Juvenile Justice Court Cases And How They Helped To Develop The System Grantham University Cj203 Essay

1063 words - 5 pages

The Juvenile Justice system has evolved in many ways throughout the century. Often these changes are made from actual court cases that caused the justice system to rethink or reconsider a law from previously. This is especially the case in the juvenile department. There are three court cases that will be used to demonstrate how they helped to evolve the juvenile justice system. I will be using the in re Gault, McKeiver v Pennsylvania, and the Roper c Simmons cases to demonstrate how they helped to shape the system as we know it today.
In the case of in re Gault of 1967, a 14-year-old boy was given seven years for making a lewd/prank call (Adler,2007). I am the father of a 14-year-old boy and this punishment seems ridiculous. Teenage boys especially, seem to play a lot of games and joke around with silly pranks, dares, and jokes. This type of punishment was too harsh. This punishment does not fit the crime and back then many others believed so as well and therefore it was changed. This case questions whether a juvenile could be given the same due process of rights as an adult (Adler, 2007). Under the same circumstance an adult normally would have only been given about sixty days maximum of a sentence. During this case, the 14-year-old boy did not have a lawyer for at least a week, his parents were not with him at any time he was held for at least a week, and the police did not tell him why he had been charged at first (Adler, 2007). Unfortunately, for this young teenager the process was not explained properly like it would have been for an adult. This case changed the law. The new stated that the juvenile has the right to a lawyer, the right to witness and cross examine, and that written notice of charges had to be given (Adler, 007). Now when a juvenile is taken into custody for a crime they have the same due process rights as an adult would have.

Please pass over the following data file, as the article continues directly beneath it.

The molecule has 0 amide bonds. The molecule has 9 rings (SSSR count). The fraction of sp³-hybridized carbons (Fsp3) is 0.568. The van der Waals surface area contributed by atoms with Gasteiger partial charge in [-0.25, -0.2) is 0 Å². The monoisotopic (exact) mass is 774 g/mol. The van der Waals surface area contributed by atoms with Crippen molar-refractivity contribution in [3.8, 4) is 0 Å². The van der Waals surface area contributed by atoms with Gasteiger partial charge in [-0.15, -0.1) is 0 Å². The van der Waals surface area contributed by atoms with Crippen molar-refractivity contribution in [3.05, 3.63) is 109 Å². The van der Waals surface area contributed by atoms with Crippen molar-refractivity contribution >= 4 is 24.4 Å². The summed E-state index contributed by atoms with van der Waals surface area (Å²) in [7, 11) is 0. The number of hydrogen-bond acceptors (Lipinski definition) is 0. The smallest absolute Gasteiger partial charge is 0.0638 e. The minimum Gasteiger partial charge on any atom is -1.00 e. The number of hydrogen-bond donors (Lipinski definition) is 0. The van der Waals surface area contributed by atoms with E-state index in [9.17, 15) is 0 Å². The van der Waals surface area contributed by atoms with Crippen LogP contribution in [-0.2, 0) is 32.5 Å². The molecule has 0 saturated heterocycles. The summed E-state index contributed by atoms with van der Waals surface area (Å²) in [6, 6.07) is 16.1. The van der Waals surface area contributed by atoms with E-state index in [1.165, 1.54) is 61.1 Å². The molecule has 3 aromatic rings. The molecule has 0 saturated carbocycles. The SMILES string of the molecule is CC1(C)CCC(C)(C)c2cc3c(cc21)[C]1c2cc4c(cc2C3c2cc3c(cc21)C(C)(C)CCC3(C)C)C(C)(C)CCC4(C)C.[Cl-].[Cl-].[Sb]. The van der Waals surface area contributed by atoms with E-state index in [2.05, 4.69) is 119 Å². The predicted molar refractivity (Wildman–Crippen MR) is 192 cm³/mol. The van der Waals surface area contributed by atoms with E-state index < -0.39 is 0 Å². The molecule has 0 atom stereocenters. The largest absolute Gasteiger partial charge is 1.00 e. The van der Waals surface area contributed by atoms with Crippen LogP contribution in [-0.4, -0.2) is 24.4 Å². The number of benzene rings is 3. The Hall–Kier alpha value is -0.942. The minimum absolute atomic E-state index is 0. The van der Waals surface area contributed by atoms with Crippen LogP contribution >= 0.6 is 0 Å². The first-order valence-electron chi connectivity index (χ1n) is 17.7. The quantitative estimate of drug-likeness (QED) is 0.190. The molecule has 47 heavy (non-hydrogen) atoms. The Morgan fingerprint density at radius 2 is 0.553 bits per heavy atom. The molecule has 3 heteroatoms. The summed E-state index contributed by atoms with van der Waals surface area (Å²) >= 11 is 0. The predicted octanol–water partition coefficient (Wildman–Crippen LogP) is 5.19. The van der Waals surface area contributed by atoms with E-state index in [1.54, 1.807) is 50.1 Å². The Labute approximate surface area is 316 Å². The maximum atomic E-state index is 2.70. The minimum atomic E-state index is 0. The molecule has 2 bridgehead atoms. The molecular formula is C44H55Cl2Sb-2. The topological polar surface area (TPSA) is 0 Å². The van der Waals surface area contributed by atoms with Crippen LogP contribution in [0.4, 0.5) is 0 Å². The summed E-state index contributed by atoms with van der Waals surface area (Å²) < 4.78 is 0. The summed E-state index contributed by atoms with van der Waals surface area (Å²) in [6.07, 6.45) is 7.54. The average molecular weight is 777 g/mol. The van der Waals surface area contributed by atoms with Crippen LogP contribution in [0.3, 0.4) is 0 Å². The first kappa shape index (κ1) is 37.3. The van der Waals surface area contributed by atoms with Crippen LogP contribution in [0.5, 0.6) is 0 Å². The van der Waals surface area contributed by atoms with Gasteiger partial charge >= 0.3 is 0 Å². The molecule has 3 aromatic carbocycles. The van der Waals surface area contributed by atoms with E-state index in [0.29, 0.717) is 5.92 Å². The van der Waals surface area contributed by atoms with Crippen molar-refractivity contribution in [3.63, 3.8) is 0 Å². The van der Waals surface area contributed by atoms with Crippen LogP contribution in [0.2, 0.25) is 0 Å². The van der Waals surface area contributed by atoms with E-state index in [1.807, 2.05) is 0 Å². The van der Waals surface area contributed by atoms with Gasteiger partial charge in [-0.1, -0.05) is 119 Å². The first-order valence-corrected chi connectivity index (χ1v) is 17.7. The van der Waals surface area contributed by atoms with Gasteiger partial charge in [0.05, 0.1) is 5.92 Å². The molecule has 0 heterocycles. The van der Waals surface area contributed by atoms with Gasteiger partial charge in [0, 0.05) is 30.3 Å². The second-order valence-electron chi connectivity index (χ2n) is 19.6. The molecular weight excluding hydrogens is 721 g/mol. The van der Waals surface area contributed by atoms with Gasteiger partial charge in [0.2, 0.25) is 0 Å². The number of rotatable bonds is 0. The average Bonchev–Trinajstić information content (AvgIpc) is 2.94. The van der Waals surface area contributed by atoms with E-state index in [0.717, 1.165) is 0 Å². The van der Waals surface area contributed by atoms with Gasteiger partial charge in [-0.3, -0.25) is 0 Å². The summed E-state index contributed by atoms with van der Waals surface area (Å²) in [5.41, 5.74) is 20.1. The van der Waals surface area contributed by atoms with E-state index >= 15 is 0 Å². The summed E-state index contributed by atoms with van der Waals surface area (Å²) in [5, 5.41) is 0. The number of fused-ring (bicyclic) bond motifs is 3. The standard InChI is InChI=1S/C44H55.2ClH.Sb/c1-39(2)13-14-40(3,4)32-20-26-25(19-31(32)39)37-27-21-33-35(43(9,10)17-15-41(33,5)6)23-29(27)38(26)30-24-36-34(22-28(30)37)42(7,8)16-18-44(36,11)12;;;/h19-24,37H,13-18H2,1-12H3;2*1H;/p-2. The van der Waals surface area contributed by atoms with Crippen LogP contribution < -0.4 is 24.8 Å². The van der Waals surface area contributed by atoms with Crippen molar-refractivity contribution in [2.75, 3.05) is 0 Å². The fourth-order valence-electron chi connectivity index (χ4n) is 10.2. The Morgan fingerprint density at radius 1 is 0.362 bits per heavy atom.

In this next court case, the right to a jury for a juvenile helped to shape the juvenile justice system. In the case of McKeiver v Pennsylvania of 1971 two teenagers, (15 and 16 years old), were being tried for robbery, theft, assault and escape (Mckeiver v Pennsylvania, n.d). They requested a jury trial and were told they had no constitutional right as a juvenile to a jury trial by due process (Mckeiver v Pennsylvania, n.d). This called into question the 6th and the 14th amendment clause (Mckeiver v Pennsylvania, n.d). The outcome of this case was basically, no. A juvenile doesn’t have the right to a jury, they can request it but it’s up to the judge to give them one or not (Mckeiver v Pennsylvania, n.d). This was an important case for juvenile justice system because it basically says that one person (the judge), could make the final decision on cases when it comes to a juvenile. Unfortunately, I think this should be changed as well. A statement was made by the court during this case that said, “one cannot say that in our legal system the jury is...

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